This morning, in worship service, the pastor asked; “Who’s rooting for the Philadelphia Eagles tonight? Who’s going for the New England Patriots? Who doesn’t care? Who didn’t know the Superbowl was being played today?” There were hands and voices raised for each question.
Around 120 million people will watch the Superbowl tonight. That’s over a third of the population of this country which is roughly 323 million. Amazing to me that we can watch a football game together but can’t seem to unite over much else. It’s also a surprise the 2/3 of America doesn’t care about the game at all!
I will be rooting for the Philadelphia Eagles. I don’t have anything against the Patriots they’ve just won it so many times I think it would be nice to give it to someone else for a change. The coverage for the big game started early this morning. The network broadcasting the Superbowl had a great interview with a Patriot’s receiver, his wife, and children. It was a reminder that individual people, with unique stories, make up the teams.
It’s a shame we don’t remember that when we are attacking others for their political, cultural and religious opinions and beliefs. We cast a large net over those who don’t think like us and label them; “bad” or “good” according to our own fallible judgments.
Maybe, if we could see the individual, listen to their story, discover we’re all trying to make it the best we know how, we would realize when we fight all of us lose.
Heart Space –
This morning at worship service with my mom I bumped into an old friend and asked him how things were going. His birthday was a few weeks ago and he said that he was going to celebrate with a trip but had encountered some heart problems and wasn’t able to go.
I’ve reflected on the short conversation several times today. It is Advent season. A time of joy and celebration but our hearts are heavy with the passing of my dad. As we sat in church this morning, visited a home improvement store (which my dad loved to do), did some work around the house our hearts just haven’t been in it.
We know this is the path we must travel and one day much of the pain will dissipate but right now, this evening, it is not the time. Our broken hearts still ache and space which my dad filled is empty. There is no template for mourning, no “right” or “wrong” way to grieve. We take it one day at a time, one moment, one tear and laugh as the memories, experiences, and love flood us and fill us.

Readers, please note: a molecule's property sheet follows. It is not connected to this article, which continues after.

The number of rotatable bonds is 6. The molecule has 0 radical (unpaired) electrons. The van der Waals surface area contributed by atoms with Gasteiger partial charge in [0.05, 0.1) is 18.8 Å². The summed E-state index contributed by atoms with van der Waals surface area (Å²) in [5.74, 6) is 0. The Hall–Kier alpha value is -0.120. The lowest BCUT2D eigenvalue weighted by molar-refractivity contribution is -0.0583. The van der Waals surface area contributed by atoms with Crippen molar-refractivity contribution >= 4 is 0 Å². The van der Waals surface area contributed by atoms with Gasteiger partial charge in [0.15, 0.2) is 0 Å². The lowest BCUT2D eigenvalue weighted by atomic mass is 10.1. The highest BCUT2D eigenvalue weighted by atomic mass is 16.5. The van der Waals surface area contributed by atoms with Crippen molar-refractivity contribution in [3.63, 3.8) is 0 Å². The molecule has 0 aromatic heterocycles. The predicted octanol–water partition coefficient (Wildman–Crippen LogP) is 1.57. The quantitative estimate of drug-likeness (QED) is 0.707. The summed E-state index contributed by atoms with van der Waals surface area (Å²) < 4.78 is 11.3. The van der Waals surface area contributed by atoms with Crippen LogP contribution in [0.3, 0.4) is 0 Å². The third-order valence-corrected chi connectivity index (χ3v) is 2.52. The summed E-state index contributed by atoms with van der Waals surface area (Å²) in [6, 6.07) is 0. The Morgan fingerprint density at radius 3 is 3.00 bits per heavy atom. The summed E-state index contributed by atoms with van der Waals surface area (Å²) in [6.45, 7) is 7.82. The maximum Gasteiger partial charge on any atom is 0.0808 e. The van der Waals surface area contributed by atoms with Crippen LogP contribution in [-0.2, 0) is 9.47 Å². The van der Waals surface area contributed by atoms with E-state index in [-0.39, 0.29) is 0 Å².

There are some Sundays when I crave a worship service with liturgy, reading and response, rhythm. Today was one of those days. I arrived at an old, little church with wooden pews where I’ve attended before. I sat in the back in anticipation and waited.
In front of me was a young mother with two darling little girls who were active and adorable. They began to color and draw, dropping pencils and crayons, flipping pages and whispering. This would keep occurring even after the service began. The leader called the service to order and an infant, a few rows up, decided he wasn’t happy, a woman beside me started to cough, another parishioner sang off-key, loudly. My hopes for a meaningful worship time faded.
As part of this Sunday’s reading we listened to a selection from the gospel of Saint John, chapter 9. It is the story of man who was born blind and the Master healed him. At the end of the story Jesus finds him again and they share this exchange;
“Jesus … found him and said, ‘Do you believe in the Son of Man?’ The blind man answered, ‘And who is he, sir, that I may believe in him?’ Jesus said to him, ‘You have seen him, and it is he who is speaking to you.’ The blind man said, ‘Lord, I believe,’ and he worshiped him.”
As I listened to the words I was reminded that too often we are led by our eyes, what we see and our ears, what we hear, instead of seeing and listening with our hearts. For it is in the heart where belief and true worship come from. Gently chastised, I let go of the frustration of the distractions and I prayed quietly; “Lord, I believe,” and worshiped.
droplets fall unsteady from the branches above
landing heavy on the roof of a small porch below
the fading goodbye from a storm now passed
which bent trees and wind to it’s will
grass blades unbowed as water rolls off their backs
and rise like the dawn that scatters dark cloud filled skies
birds unruffle damp feathers and christen a new day with their calls
bees hum, ants and beetles pitter and patter
a choir of movement and rhythm fills the air
a lone man watches and lets silence be his worship
…written early this morning as I sat outside, quietly drinking coffee, reading/praying the Psalms and reflecting on how often we miss the miracle of nature…